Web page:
Last updated on 4 October 2020
I am transfixed by sounds pouring out of my earphones. Staunch, epic metal sounds. The culprit is the Swedish band Sorcerer and their newest album The Crowning of the Fire King. Their second full length studio album.
You will surely remember their 2015 come-back epic In the Shadow of the Inverted Cross. This one got some serious acclaim for a band that over long stretches of their (almost non-existent) career produced nothing more than a few demos and compilations. But then – bang – came this first full-length record. A totally unexpected artillery volley out of the left field some two years ago.
The rub with a first smashing success is always the question as to how the band will top it later. Will Sorcerer show the navigation chops to circumvent the terrible sophomore album reef of doom?
And I am glad to announce that they did. The Crowning of the Fire King is – if anything – a step up from their 2015 concoction. They very wisely chose not to change direction. But instead built on what they know best. The record sports a savvy mix of Heavy, Power and some Doom Metal served up by stellar vocals and sometimes otherworldly guitar work. Nothing new in terms of general style, but a delivery way crisper and of much higher quality than what we heard before.
Mind you, ’tis no Doom Metal record in the traditional sense, so the purist followers of the Paradise Lost faction will not dig this. Yet, the album includes enough of Crypt Sermon and some Candlemass to please the doom-starved ear.
To spice this up some more, the band aptly mixes some of Kamelot‘s power metal moxie, a steeply upgraded score of elements reminiscent of Dream Evil and a whiff of Iron Maiden at times. Plus a smattering of riffs reminiscent of Black Sabbath of olden and newer times.
Now all this name-calling may indicate that The Crowning of the Fire King is terrain others visited before. But not so fast. Sorcerer operate on a well-traveled road, that’s for sure. But some inherent similarities aside, their tune follows a path of its own – and sturdily so.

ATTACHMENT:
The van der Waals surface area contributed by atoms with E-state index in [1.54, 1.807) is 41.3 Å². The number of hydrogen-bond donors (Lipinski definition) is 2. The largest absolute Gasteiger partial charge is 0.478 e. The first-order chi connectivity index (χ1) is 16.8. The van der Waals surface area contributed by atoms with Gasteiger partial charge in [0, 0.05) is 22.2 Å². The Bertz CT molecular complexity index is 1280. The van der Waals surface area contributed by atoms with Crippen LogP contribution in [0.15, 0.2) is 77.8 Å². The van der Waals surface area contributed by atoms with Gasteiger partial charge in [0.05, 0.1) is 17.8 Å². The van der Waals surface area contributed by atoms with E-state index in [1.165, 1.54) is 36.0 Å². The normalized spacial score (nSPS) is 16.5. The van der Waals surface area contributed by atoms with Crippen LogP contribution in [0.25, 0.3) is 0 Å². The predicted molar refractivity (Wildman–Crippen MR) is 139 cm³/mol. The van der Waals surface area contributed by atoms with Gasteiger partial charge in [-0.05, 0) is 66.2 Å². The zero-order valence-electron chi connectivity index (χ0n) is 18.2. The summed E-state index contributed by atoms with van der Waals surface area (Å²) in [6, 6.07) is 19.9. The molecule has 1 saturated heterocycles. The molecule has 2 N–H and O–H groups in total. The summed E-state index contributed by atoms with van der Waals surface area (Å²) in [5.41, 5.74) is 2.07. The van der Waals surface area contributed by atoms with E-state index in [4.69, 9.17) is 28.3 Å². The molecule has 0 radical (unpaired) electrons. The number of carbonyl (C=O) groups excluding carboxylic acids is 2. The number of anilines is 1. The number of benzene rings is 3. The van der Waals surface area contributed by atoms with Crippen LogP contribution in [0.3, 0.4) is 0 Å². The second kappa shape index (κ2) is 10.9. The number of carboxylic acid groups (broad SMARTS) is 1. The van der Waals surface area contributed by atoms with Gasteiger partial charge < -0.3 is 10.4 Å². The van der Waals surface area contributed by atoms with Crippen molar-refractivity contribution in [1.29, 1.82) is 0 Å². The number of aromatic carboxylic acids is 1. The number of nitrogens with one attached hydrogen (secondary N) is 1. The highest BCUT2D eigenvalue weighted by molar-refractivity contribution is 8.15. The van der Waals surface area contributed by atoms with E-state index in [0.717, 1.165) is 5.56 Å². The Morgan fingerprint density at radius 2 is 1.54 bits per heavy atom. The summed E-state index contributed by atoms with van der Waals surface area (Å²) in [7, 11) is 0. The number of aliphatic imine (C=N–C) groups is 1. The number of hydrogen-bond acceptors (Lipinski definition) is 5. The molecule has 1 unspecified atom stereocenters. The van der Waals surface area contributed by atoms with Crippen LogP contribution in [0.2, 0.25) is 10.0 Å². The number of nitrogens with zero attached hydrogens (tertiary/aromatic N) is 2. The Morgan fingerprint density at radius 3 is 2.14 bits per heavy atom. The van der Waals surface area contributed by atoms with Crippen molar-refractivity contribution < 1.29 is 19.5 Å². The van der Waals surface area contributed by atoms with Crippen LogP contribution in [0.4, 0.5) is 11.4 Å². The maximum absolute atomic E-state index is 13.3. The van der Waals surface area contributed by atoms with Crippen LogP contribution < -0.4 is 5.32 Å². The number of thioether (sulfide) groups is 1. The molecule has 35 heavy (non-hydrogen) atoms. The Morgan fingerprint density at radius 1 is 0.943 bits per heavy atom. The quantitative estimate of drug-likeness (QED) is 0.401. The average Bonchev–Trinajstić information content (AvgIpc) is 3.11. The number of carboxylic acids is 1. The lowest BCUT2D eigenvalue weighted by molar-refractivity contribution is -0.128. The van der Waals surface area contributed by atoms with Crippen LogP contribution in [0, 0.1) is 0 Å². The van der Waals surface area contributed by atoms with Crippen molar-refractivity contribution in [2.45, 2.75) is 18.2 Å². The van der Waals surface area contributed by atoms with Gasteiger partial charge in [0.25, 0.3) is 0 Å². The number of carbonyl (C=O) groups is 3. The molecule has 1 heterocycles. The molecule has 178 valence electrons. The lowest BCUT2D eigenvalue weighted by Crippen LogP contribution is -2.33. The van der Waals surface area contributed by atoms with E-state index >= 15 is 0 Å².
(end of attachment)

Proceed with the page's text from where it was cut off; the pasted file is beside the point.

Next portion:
And you know what?
Apart from a certain creepy cheesiness at times and the bass that seems a trifle too locked in from time to time, I cannot find fault with the production. Its all in place, on whatever support you choose to listen to the tracks. And that’s a compliment, folks.
I have been particularly impressed by Anders Engberg (Lion’s Share, Therion, 220 Volt), whose adaptive belting powers steeply improved over the last record. His well modulated voice really provides the glue that holds all that construct in one piece.
Then there is the outstanding guitar work by Christian Niemann (Therion, Demonoid) and Peter Hallgren (Rob Rock, 220 Volt). The solemn riffing, adapted to the subdued Power and Doom Metal beats, never fails you. But the solos absolutely take the cake – no contest there. They’re all over The Crowning of the Fire King, but let me point out the particularly spicy one in Ship of Doom.
The way Sorcerer master lengthy tracks is another one of the album’s strengths. Apart from instrumental Nattvaka, no track is shorter than five minutes. With the longest approaching an epic 10. Not many bands have the ability to weld a long track into a coherent amalgam, so that you don’t feel the time pass.
To the contrary, most labor hard with endless progressive loops and repetitions. With equally boring and lukewarm results. In contrast, the tracks on this Sorcerer album actually invoke this urge for more in you. This is a masterful geekery that not many of the wizards out there mustered to date. Combine that with some epic mixes like Ship of Doom or Abandoned by the Gods. Or the insanely tasty and doom-laden The Devil’s Incubus.
Long story short, their is no bad track on this record. At times you’ll get a bit more doom, then again things move to places where NWoBHM was before. All of that garnished by some sort of Dio-esque lyrics that are just the cherry on the cake. But you’ll find nothing sloppy or unfinished on this disk.
Now, it is time to end the gushing. Or these guys will start to think they are stars, put on airs and become unaffordable for them venues to play in.
The Crowning of the Fire King is one of those records that gets as close to perfect as anything out there. Vocals, guitars, drums – all is pretty flawless and of very high quality. Which means that this band still is totally underrated. Sorcerer clearly kept to their own devices and style. Yet, the way they drive towards excellence in this clear and crisp way of theirs does not cease to amaze.
Editor’s note: Congratulations, the record indeed successfully made it onto the 2017 Top 10 Records list! Rank #4 – again.